The RSPCA is appealing for information after six kittens were cramped into a cat carrier and abandoned in a Derbyshire street.


The kittens, aged around six weeks old, were found in Gate House, off Main Street, in Long Eaton – on the Derbyshire and Nottinghamshire border – on Good Friday (14 April).

RSPCA inspector Dave McAdam said: “The kittens had been squashed into this cat carrier and were very distressed when they were discovered.

“It is appalling to think that someone abandoned defenceless kittens like this. Thankfully they were found and are doing well, but it could have been a much worse situation.”LongEatonKittens.jpg

The kittens are now being looked after at the RSPCA’s Radcliffe Animal Centre, in Nottinghamshire, where they have been named Aneko, Kenji, Sensey, Eriko, Makoto and Kami.

Inspector McAdam said: “We are urging anyone who has any information about how these kittens came to be abandoned to contact us on 0300 123 8018.”

Last month, the RSPCA released its annual Cruelty Statistics, which showed that animal cruelty complaints across England and Wales had increased by 3.5%. In Derbyshire, the number of animal cruelty complaints inspectors investigated in 2016 was 3,246 – up from 3,170 in 2015 and an increase of 2.3%.

RSPCA inspectors investigate more complaints in Derbyshire than neighbouring East Midlands counties Nottinghamshire and Leicestershire.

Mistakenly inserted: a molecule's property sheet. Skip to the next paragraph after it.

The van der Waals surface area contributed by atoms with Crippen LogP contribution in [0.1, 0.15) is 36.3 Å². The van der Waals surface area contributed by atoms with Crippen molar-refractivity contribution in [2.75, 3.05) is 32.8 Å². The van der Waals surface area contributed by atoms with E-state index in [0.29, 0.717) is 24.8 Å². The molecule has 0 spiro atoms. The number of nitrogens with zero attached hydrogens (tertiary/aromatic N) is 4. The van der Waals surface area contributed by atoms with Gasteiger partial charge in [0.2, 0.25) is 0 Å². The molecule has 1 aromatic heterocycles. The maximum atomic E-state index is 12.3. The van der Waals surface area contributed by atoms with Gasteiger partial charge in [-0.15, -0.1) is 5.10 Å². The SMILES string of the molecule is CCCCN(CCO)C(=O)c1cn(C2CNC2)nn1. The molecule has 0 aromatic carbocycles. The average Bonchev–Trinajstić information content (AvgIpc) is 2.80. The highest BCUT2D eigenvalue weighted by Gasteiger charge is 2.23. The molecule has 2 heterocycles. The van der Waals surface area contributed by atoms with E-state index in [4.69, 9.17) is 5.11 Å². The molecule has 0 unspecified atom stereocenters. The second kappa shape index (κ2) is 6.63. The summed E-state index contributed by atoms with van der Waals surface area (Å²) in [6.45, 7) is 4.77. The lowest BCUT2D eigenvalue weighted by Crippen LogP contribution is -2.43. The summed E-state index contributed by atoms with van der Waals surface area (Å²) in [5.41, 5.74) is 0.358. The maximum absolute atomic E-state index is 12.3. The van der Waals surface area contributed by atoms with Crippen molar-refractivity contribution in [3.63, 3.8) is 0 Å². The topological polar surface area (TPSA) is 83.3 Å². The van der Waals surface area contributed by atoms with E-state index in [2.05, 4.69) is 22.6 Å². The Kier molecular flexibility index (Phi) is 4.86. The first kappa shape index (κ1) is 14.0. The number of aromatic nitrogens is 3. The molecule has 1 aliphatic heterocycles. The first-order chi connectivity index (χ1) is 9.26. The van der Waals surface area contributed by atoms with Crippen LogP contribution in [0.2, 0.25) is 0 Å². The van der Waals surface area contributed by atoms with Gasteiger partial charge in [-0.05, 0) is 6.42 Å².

Dermot Murphy, Assistant Director of the RSPCA Inspectorate, said: “It never fails to shock me when I look back on the extreme instances of animal cruelty the RSPCA has been called upon to investigate.

“It continues to outrage and sadden me that people can be capable of such deliberate brutality towards animals, but equally it drives me on to ensure that perpetrators of animal cruelty are put before the courts.

“I believe that the figures from last year show that we’re not becoming crueler, but that people are simply less willing to stand by and do nothing if they think an animal is suffering.

“People are increasingly likely to share images or footage on their social media accounts of animals they believe are not being cared for properly, while many will see material their friends have shared and then contact us about them.”

To help the RSPCA look after animals, text LOVE to 87023 to give £3 (text costs £3 + one standard network rate message) or visit